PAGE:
It’s the people, stupid!

In 1992, as Bill Clinton campaigned for the presidency, his focus statement was drilled into the staff members at every campaign office to ensure that everyone stayed on target; “It’s the economy, stupid.”

In ministry we would do well to hang a similar banner on the wall of every church office. Our biblical message should remind each of us that “it’s the people, stupid!” Unfortunately that message is often pushed out by long task lists, conflicts, endless meetings and the demands of facilities. More and more pastors are adopting a CEO model of leadership to accomplish their goals and meet their increasing responsibilities while people move in and out of their churches without making meaningful, discipling relationships.

I don’t like the terminology of leadership books that label people as “assets.” I get the point but it just seems like friends we love change into something else when we see them as assets that help us meet our goals. It’s impersonal.

Several years ago a local celebrity in our area came through the front doors of our church. On Monday morning every person in the outer office mentioned his presence to me before I reached my office. At staff meeting the senior pastor talked of what a great thing it would be for the church if we could get he and his family plugged in. The next night he was mentioned at the deacons’ meeting. He was a definite “asset” as a public figure. The other 6 visitors we had that same morning were never even mentioned. They got the standard welcome letter and information packet in the mail that week. Our TV celebrity stayed two or three weeks and then left as quickly as he came. We later found out that he went to every local church and attended a few weeks to connect with his audience. Our attenders were his assets.

Jesus paints a clear picture of interacting with people. We should value them, commit to them, model integrity and honesty and invite them to follow Jesus with us.

I love the people on my team. People never care how much I know unless they know how much I care. After they have gone through some leadership orientation sessions, completed the church-required paperwork and begin getting involved, I love developing relationships with each of them. It’s a challenge with 35 people. I only wish I could dedicate more of my time to being with them. But you know how it goes … there’s a meeting at 3:00 to choose the color of the new chairs and I’ve got to be there.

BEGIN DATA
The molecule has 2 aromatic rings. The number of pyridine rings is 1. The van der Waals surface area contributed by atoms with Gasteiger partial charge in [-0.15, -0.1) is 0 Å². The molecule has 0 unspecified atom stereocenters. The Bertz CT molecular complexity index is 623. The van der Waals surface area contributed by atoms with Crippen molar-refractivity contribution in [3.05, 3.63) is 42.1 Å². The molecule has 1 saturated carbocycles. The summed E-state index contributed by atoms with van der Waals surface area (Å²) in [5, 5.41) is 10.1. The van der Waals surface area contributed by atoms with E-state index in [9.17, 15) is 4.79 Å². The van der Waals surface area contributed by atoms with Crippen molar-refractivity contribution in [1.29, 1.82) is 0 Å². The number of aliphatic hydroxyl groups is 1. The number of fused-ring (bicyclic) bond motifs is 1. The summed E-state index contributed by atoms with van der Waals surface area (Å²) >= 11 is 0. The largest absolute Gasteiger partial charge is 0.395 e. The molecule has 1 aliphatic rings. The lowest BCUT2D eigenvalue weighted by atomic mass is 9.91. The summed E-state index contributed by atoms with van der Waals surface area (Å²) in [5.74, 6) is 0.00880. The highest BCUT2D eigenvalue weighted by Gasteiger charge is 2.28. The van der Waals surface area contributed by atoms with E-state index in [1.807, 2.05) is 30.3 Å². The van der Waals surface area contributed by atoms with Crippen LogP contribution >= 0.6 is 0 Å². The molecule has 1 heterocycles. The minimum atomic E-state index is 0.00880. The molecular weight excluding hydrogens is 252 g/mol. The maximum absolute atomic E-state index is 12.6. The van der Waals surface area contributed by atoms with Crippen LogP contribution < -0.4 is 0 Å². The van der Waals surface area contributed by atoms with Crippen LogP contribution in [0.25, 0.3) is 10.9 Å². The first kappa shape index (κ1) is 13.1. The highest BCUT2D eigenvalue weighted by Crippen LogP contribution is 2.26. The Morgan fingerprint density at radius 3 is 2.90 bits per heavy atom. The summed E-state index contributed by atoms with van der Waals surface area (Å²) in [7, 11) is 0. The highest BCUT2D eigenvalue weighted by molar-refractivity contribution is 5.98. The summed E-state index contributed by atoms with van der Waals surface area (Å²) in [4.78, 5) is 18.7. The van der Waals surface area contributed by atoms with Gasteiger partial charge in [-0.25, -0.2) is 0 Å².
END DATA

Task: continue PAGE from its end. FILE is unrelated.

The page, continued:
Who do you have on your “team?” Each of them, like you and me, love encouragement and praise. Little things like text messages asking how they are or telling them you prayed for them today go a long way. Sharing meals together, watching ballgames, having family game nights all help us truly connect.

A group of us just returned from our annual retreat where we do nothing but play and pray in a gorgeous Maine foliage setting. It is a weekend of rest, playing golf, breaking bread and building relationships. The spontaneous conversations we have are always much more on target than the planned sessions that consume our other meetings. We lean on each other, guide each other, speak truth and share what God is teaching us. It’s my favorite weekend of the year.

I don’t have “assets” but I am sharpened and refreshed by a group of partners in the gospel (Phil. 1). We know we can share our weaknesses as easily as our strengths. We value each other and are open to creative new ideas because we continuously reevaluate and put sacred cows to death. We support each other knowing we are safe and loved. We share in ministry together. We’re friends.

And the cool thing is, each of these friends of mine are taking what we do together and putting it into action with groups of their own. That’s multiplication.

“I no longer call you servants, because a servant does not know his master’s business. Instead, I have called you friends, for everything that I learned from my Father I have made known to you.” – Jesus, John 15:15

About Scott Linscott

Living life to the fullest, walking in the dust of my Rabbi, creating art through photography and written word, speaking words of hope and encouragement at conferences, workshops, church and civic gatherings.
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